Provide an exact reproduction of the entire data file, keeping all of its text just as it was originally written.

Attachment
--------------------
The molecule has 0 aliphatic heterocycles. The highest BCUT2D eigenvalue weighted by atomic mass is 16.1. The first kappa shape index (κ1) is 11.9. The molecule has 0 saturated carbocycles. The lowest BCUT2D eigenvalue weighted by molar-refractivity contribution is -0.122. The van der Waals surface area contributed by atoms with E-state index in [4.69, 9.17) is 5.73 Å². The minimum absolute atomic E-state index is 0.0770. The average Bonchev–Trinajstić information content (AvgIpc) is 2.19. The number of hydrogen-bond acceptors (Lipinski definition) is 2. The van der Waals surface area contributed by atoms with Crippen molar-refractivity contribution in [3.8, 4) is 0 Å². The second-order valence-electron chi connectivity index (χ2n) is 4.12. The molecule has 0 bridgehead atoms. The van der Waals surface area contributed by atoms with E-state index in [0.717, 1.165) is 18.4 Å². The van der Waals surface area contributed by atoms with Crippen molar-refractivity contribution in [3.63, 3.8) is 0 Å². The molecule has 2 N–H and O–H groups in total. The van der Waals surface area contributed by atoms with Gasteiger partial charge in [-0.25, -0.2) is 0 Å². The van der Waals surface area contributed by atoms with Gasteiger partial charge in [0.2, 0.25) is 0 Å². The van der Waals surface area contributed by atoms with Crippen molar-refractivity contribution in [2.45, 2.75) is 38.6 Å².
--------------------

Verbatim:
The molecule has 0 aliphatic heterocycles. The highest BCUT2D eigenvalue weighted by atomic mass is 16.1. The first kappa shape index (κ1) is 11.9. The molecule has 0 saturated carbocycles. The lowest BCUT2D eigenvalue weighted by molar-refractivity contribution is -0.122. The van der Waals surface area contributed by atoms with E-state index in [4.69, 9.17) is 5.73 Å². The minimum absolute atomic E-state index is 0.0770. The average Bonchev–Trinajstić information content (AvgIpc) is 2.19. The number of hydrogen-bond acceptors (Lipinski definition) is 2. The van der Waals surface area contributed by atoms with Crippen molar-refractivity contribution in [3.8, 4) is 0 Å². The second-order valence-electron chi connectivity index (χ2n) is 4.12. The molecule has 0 bridgehead atoms. The van der Waals surface area contributed by atoms with E-state index in [0.717, 1.165) is 18.4 Å². The van der Waals surface area contributed by atoms with Crippen molar-refractivity contribution in [3.63, 3.8) is 0 Å². The molecule has 2 N–H and O–H groups in total. The van der Waals surface area contributed by atoms with Gasteiger partial charge in [-0.25, -0.2) is 0 Å². The van der Waals surface area contributed by atoms with Gasteiger partial charge in [0.2, 0.25) is 0 Å². The van der Waals surface area contributed by atoms with Crippen molar-refractivity contribution in [2.45, 2.75) is 38.6 Å².